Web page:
Jon’s also ordering that everyone–that means girls and women as well as men and boys–receive thorough weapons training. Progress! The men grumble, but Lyanna, of course, just shuts them all the hell right down. I know I’ve said it before, but it bears repeating: can she take over the seven kingdoms when all this is done?
After the meeting, Jon and Sansa mildly argue about her publicly opposing him. She tells him that her father and brother were both good men who made stupid mistakes, and Jon needs to be careful. Also, he needs to remember they have enemies to the south as well as to the north. She does reassure him that he’s good at this whole ruling thing. And later, she makes it clear to Littlefinger that she’s NOT interested in his opinion just now, thank you very much.
Even further north, Bran and Meera have finally arrived at Castle Black. Edd and some of the men come out to greet them and find out what they’re about. When they hear who the are, and Bran says he knows Edd was at Hardhome and there’s some crazy bad shit about to rain down on them all, everybody’s allowed inside.
The Hound! I nearly forgot. He’s roaming about with the Brotherhood without Banners, and wouldn’t you know it? They stumble upon the very farm the Hound and Arya visited waaaay back in season 3. Back then, despite being treated well by the poor farmer who lived in the place with his daughter, the Hound stole from them and left them for dead. Guess how they wound up?
Yeah, there are two dessicated corpses on the bed inside the cottage, and from the looks of things, they were starving and the father put his daughter and then himself out of their misery. The Hound seems to feel kind of awful about this, and even goes out in the middle of the night to dig a grave in the frozen ground and bury the pair.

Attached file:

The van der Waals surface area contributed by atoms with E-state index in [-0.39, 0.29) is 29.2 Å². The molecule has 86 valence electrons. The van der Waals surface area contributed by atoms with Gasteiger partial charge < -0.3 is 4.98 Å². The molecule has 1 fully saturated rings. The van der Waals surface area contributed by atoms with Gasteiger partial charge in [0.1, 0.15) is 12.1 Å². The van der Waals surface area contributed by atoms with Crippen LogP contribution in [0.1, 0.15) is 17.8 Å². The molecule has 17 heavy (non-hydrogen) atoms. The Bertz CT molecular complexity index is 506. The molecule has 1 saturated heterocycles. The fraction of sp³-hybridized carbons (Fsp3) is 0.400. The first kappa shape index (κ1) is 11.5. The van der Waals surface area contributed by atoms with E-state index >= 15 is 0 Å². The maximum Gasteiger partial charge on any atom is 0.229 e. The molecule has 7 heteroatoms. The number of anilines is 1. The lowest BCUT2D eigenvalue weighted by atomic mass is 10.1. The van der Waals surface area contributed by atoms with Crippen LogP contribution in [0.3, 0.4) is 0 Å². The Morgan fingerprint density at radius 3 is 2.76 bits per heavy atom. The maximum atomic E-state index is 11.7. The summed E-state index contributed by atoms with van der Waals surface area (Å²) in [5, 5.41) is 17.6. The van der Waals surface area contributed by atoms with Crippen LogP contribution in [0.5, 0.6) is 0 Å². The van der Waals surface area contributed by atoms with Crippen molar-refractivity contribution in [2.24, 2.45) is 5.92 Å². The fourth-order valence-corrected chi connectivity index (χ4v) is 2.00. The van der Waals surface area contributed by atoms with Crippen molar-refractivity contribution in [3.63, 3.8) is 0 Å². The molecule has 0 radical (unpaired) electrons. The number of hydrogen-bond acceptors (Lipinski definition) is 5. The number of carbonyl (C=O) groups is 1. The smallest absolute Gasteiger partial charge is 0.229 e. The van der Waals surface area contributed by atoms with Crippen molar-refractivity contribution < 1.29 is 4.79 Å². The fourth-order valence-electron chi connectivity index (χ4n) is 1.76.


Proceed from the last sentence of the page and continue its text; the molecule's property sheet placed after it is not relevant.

Before that, though, the Hound wonders why the heck Beric, who doesn’t seem all that special to him, keeps getting to come back from the dead. Thoros then urges the Hound to stare into the fire and relate what he sees. He reports seeing an army of the dead surrounding a castle by the sea. I hear this is the same castle Tormund is on his way to. Nooooo!
Let’s swing over to the Citadel, where Sam’s serving perhaps the most disgusting internship in history. He’s doling out slops, cleaning out bedpans, and basically trying not to vomit every five seconds. All in the name of getting into the Restricted Section, because apparently the Citadel is Hogwarts (I mean, hey, they have a Hogwarts professor working there, so…) His requests to get into said section fall on mostly deaf ears. Only on Maester (hi, Jim Broadbent!) believes that Sam really did see white walkers, and he’s bizarrely unconcerned about this coming disaster, because mankind has survived disasters before. That…seems like really poor logic. I mean, yeah, mankind has continued to exist in the past, but there’s no guarantee that will happen this time. And if it does, shouldn’t you still want to save as many people as possible?
Sam takes things into his own hands, steals some keys, and gets the books he needs. In one of them, he discovers there’s a massive store of dragonglass underneath Dragonstone, the ancestral home of House Targaryen.
Guess who else is at the Citadel? Jorah! He’s in an isolation unit because that dragonscale is definitely not healing, but when Sam comes by with breakfast, he asks him if the Dragon Queen has landed yet. Sam has no idea what he’s talking about and stammers that she hasn’t.
Oh, but she has. Dany, her loyal followers, and her army land at Dragonstone and make their way into the neglected castle. After poking around for a bit, she stands over the giant table map of the seven kingdoms and prepares to get to work.
Guys: this is gonna be goooooood.